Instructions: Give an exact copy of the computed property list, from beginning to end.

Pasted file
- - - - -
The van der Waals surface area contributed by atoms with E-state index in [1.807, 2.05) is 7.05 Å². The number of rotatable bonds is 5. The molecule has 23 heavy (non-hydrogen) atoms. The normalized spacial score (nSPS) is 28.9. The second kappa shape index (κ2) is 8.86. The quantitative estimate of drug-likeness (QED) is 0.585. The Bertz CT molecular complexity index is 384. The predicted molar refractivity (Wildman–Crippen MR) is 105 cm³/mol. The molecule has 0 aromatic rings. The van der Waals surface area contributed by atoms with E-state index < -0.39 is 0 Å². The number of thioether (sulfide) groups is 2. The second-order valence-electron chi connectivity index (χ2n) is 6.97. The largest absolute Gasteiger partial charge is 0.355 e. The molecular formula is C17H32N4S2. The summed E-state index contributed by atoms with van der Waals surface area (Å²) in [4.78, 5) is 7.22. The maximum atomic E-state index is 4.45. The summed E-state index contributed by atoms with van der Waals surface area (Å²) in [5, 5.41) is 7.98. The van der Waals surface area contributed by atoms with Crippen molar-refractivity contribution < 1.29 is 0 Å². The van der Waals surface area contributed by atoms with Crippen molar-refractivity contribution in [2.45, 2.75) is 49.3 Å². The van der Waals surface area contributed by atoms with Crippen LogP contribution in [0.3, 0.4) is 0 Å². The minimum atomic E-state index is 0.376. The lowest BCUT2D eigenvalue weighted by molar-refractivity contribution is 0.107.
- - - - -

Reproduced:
The van der Waals surface area contributed by atoms with E-state index in [1.807, 2.05) is 7.05 Å². The number of rotatable bonds is 5. The molecule has 23 heavy (non-hydrogen) atoms. The normalized spacial score (nSPS) is 28.9. The second kappa shape index (κ2) is 8.86. The quantitative estimate of drug-likeness (QED) is 0.585. The Bertz CT molecular complexity index is 384. The predicted molar refractivity (Wildman–Crippen MR) is 105 cm³/mol. The molecule has 0 aromatic rings. The van der Waals surface area contributed by atoms with E-state index < -0.39 is 0 Å². The number of thioether (sulfide) groups is 2. The second-order valence-electron chi connectivity index (χ2n) is 6.97. The largest absolute Gasteiger partial charge is 0.355 e. The molecular formula is C17H32N4S2. The summed E-state index contributed by atoms with van der Waals surface area (Å²) in [4.78, 5) is 7.22. The maximum atomic E-state index is 4.45. The summed E-state index contributed by atoms with van der Waals surface area (Å²) in [5, 5.41) is 7.98. The van der Waals surface area contributed by atoms with Crippen molar-refractivity contribution < 1.29 is 0 Å². The van der Waals surface area contributed by atoms with Crippen molar-refractivity contribution in [2.45, 2.75) is 49.3 Å². The van der Waals surface area contributed by atoms with Crippen LogP contribution in [0.3, 0.4) is 0 Å². The minimum atomic E-state index is 0.376. The lowest BCUT2D eigenvalue weighted by molar-refractivity contribution is 0.107.